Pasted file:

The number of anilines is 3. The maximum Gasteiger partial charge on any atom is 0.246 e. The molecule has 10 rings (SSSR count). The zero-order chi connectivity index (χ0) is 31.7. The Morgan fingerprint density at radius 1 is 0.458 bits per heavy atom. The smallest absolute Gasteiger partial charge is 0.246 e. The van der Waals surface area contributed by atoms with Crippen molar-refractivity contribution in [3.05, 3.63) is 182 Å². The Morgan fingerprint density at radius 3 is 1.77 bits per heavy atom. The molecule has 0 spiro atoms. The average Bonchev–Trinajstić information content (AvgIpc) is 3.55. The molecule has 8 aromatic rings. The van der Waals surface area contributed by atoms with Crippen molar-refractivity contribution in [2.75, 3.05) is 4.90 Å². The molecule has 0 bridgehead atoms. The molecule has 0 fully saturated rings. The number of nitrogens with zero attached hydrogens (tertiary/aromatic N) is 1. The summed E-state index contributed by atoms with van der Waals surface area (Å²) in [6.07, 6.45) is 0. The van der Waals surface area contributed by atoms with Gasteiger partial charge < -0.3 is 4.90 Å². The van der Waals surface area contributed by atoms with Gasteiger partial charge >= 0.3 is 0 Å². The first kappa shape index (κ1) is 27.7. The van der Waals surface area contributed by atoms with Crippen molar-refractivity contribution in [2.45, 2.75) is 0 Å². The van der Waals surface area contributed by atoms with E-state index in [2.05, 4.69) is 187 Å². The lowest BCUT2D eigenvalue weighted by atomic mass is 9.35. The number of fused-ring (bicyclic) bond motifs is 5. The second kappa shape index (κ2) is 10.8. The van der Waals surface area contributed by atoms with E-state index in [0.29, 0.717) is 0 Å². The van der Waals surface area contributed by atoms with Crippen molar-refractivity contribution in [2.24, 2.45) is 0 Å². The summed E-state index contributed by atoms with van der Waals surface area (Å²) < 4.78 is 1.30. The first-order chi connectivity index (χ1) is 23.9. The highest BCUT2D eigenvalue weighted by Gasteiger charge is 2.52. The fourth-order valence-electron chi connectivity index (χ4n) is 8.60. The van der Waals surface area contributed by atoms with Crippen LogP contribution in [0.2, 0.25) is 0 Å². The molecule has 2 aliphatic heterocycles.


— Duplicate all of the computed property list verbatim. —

The number of anilines is 3. The maximum Gasteiger partial charge on any atom is 0.246 e. The molecule has 10 rings (SSSR count). The zero-order chi connectivity index (χ0) is 31.7. The Morgan fingerprint density at radius 1 is 0.458 bits per heavy atom. The smallest absolute Gasteiger partial charge is 0.246 e. The van der Waals surface area contributed by atoms with Crippen molar-refractivity contribution in [3.05, 3.63) is 182 Å². The Morgan fingerprint density at radius 3 is 1.77 bits per heavy atom. The molecule has 0 spiro atoms. The average Bonchev–Trinajstić information content (AvgIpc) is 3.55. The molecule has 8 aromatic rings. The van der Waals surface area contributed by atoms with Crippen molar-refractivity contribution in [2.75, 3.05) is 4.90 Å². The molecule has 0 bridgehead atoms. The molecule has 0 fully saturated rings. The number of nitrogens with zero attached hydrogens (tertiary/aromatic N) is 1. The summed E-state index contributed by atoms with van der Waals surface area (Å²) in [6.07, 6.45) is 0. The van der Waals surface area contributed by atoms with Gasteiger partial charge < -0.3 is 4.90 Å². The van der Waals surface area contributed by atoms with Gasteiger partial charge >= 0.3 is 0 Å². The first kappa shape index (κ1) is 27.7. The van der Waals surface area contributed by atoms with Crippen molar-refractivity contribution in [2.45, 2.75) is 0 Å². The van der Waals surface area contributed by atoms with E-state index in [2.05, 4.69) is 187 Å². The lowest BCUT2D eigenvalue weighted by atomic mass is 9.35. The number of fused-ring (bicyclic) bond motifs is 5. The second kappa shape index (κ2) is 10.8. The van der Waals surface area contributed by atoms with E-state index in [0.29, 0.717) is 0 Å². The van der Waals surface area contributed by atoms with Crippen molar-refractivity contribution in [2.24, 2.45) is 0 Å². The summed E-state index contributed by atoms with van der Waals surface area (Å²) < 4.78 is 1.30. The first-order chi connectivity index (χ1) is 23.9. The highest BCUT2D eigenvalue weighted by Gasteiger charge is 2.52. The fourth-order valence-electron chi connectivity index (χ4n) is 8.60. The van der Waals surface area contributed by atoms with Crippen LogP contribution in [0.2, 0.25) is 0 Å². The molecule has 2 aliphatic heterocycles.